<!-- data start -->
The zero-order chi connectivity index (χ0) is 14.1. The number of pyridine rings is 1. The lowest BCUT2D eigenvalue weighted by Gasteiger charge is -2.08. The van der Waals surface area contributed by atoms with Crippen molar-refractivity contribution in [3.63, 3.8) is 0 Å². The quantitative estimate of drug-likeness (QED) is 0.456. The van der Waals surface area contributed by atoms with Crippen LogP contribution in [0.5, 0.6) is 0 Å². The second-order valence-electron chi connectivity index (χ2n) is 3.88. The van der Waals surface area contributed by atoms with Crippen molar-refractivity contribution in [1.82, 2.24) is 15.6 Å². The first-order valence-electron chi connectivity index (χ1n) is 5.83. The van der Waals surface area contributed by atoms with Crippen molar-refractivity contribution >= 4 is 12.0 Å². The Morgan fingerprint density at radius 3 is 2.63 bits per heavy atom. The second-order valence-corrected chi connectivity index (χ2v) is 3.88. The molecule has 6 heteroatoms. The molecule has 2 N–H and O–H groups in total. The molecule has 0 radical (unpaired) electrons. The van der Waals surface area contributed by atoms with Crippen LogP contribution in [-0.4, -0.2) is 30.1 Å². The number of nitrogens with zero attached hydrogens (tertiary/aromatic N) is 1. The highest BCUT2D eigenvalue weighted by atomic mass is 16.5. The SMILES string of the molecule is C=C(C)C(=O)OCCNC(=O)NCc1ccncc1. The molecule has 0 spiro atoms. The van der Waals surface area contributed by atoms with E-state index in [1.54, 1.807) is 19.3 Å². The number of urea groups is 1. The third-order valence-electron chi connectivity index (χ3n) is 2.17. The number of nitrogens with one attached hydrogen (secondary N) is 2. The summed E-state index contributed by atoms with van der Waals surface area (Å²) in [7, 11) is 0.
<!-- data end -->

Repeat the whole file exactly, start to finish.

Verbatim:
The zero-order chi connectivity index (χ0) is 14.1. The number of pyridine rings is 1. The lowest BCUT2D eigenvalue weighted by Gasteiger charge is -2.08. The van der Waals surface area contributed by atoms with Crippen molar-refractivity contribution in [3.63, 3.8) is 0 Å². The quantitative estimate of drug-likeness (QED) is 0.456. The van der Waals surface area contributed by atoms with Crippen LogP contribution in [0.5, 0.6) is 0 Å². The second-order valence-electron chi connectivity index (χ2n) is 3.88. The van der Waals surface area contributed by atoms with Crippen molar-refractivity contribution in [1.82, 2.24) is 15.6 Å². The first-order valence-electron chi connectivity index (χ1n) is 5.83. The van der Waals surface area contributed by atoms with Crippen molar-refractivity contribution >= 4 is 12.0 Å². The Morgan fingerprint density at radius 3 is 2.63 bits per heavy atom. The second-order valence-corrected chi connectivity index (χ2v) is 3.88. The molecule has 6 heteroatoms. The molecule has 2 N–H and O–H groups in total. The molecule has 0 radical (unpaired) electrons. The van der Waals surface area contributed by atoms with Crippen LogP contribution in [-0.4, -0.2) is 30.1 Å². The number of nitrogens with zero attached hydrogens (tertiary/aromatic N) is 1. The highest BCUT2D eigenvalue weighted by atomic mass is 16.5. The SMILES string of the molecule is C=C(C)C(=O)OCCNC(=O)NCc1ccncc1. The molecule has 0 spiro atoms. The van der Waals surface area contributed by atoms with E-state index in [1.54, 1.807) is 19.3 Å². The number of urea groups is 1. The third-order valence-electron chi connectivity index (χ3n) is 2.17. The number of nitrogens with one attached hydrogen (secondary N) is 2. The summed E-state index contributed by atoms with van der Waals surface area (Å²) in [7, 11) is 0.